Battle of Los Angeles

In February 1942, in the middle of the night, batteries of anti-aircraft guns opened fire in Los Angeles to defend the city against a Japanese air raid. Over 1,000 shells were fired and up to six people died. But in reality there was no enemy there, and all the shooting was directed at nothing at all.


Newspaper coverage of the “Battle of Los Angeles”

In February 1942, the entire west coast of the United States was jittery and nervous. The Japanese had launched a surprise attack on Hawaii just two months previously, plunging an unprepared nation into war. Japanese troops quickly swarmed through the Pacific, capturing territory from Singapore to the Philippines and presenting the image of an unbeatable military machine. Panicky Americans, scared out of their wits and fearing new attacks on the United States itself, hastily installed anti-aircraft batteries and fighter bases along the west coast from Seattle to San Diego, and hurriedly drew up plans to lock up the entire Japanese-American population in makeshift prison camps in the desert.

At 7pm on February 23, 1942, President Franklin D Roosevelt began one of his “fireside chat” radio addresses to the nation, in which he both tried to reassure his unnerved country and also warn them that “the broad oceans which have been heralded in the past as our protection from attack have become endless battlefields on which we are constantly being challenged by our enemies.” In an intentional attack while Roosevelt was giving his speech, the Japanese submarine I-17 surfaced off the coast of California and, for the next twenty minutes, opened fire with its deck gun on an oil refinery at Santa Barbara.

The shelling did only minor damage, but it reinforced the feelings of dread and vulnerability that so many Americans felt. Military officials announced that new Japanese attacks could probably be expected. Everyone was on edge.

At a little after 7pm the next night, February 24, nervous citizens began reporting sightings of “flares” and “blinking lights” over California, and the entire coastal defense, fearing that it was a Japanese air raid, went on full “ready to fire” alert. After three hours, nothing happened, and the guns were ordered to stand down.

Then a few hours later, at a little past two in the morning, the alarm was raised again. Radar operators reported incoming targets about 120 miles offshore, and, although the “blips” disappeared shortly afterwards, everyone assumed it was a Japanese attack. Military officials were well aware of the story of radar contacts of the incoming raid on Pearl Harbor that had been ignored, and nobody wanted to re-play that scenario again. So now, American fighters were sent to their runways, ready to scramble as soon as the incoming bombers were tracked and their target destination determined. Anti-aircraft crews were set to Green Alert, with guns loaded and ready to fire. And a blackout was ordered for the entire Los Angeles area. This time there would be no surprise attack.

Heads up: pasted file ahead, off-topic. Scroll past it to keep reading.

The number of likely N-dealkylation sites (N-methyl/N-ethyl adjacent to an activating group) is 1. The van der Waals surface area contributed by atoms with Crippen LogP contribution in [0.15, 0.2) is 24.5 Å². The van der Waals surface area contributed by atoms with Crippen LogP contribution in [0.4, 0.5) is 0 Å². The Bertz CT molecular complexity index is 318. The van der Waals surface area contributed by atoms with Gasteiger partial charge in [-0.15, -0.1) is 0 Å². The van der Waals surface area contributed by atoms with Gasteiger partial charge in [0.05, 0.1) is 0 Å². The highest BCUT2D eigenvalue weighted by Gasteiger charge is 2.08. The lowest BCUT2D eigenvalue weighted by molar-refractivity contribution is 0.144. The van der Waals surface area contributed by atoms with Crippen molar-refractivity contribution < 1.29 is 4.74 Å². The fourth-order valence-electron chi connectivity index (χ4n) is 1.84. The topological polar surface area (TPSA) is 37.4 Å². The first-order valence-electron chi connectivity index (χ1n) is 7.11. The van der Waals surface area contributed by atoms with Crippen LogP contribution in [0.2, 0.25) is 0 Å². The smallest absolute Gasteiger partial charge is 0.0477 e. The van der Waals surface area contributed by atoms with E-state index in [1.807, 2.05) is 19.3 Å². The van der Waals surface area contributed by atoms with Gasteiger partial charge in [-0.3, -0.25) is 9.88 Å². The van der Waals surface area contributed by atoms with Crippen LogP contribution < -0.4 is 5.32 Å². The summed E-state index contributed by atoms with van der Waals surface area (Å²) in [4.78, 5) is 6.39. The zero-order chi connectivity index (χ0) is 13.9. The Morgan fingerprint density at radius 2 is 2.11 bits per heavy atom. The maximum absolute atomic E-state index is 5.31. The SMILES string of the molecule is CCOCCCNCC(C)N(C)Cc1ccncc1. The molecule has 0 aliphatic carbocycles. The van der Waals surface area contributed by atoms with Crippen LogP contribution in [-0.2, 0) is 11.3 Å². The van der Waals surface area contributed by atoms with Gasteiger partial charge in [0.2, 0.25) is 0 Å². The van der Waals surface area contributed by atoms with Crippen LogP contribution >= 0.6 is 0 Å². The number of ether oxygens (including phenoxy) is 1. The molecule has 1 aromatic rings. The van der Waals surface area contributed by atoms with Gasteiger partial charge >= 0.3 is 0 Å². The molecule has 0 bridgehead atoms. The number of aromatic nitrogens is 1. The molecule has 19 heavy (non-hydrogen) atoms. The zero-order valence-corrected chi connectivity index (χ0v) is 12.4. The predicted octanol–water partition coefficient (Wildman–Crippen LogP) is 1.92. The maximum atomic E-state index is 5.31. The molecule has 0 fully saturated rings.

Reports began flooding in—most of them contradictory. “Sightings” indicated incoming groups of 25 bombers—or just a single airplane. They were moving at low altitude—or at 20,000 feet. They were moving “very slowly”—or at over 300mph. Meanwhile most people who were fervently scanning the sky—some of them newspaper and radio reporters who had been in London during the Blitz—saw nothing at all. As the War Department would report later, the incoming information was “hopelessly at variance”.

Shortly after 3am, the anti-aircraft gunners opened fire, though it was never clear what they were shooting at. The flashes and smoke from the exploding AA shells apparently added to the confusion, as other guns began targeting them and opening fire as well. For the next several hours, over-excited gunners all over Los Angeles blasted away at the night sky. In total, almost 1500 shells were fired. Since the proximity fuse had not yet been developed, these explosives were timed to detonate at a particular altitude, but many of them failed to go off and fell back to the ground. Some of these then exploded on impact; others went off when curious people found them lying unexploded on the streets. At least three people were reported killed by the rain of AA shells. From one to three additional people died from heart attacks brought on by the stress and panic.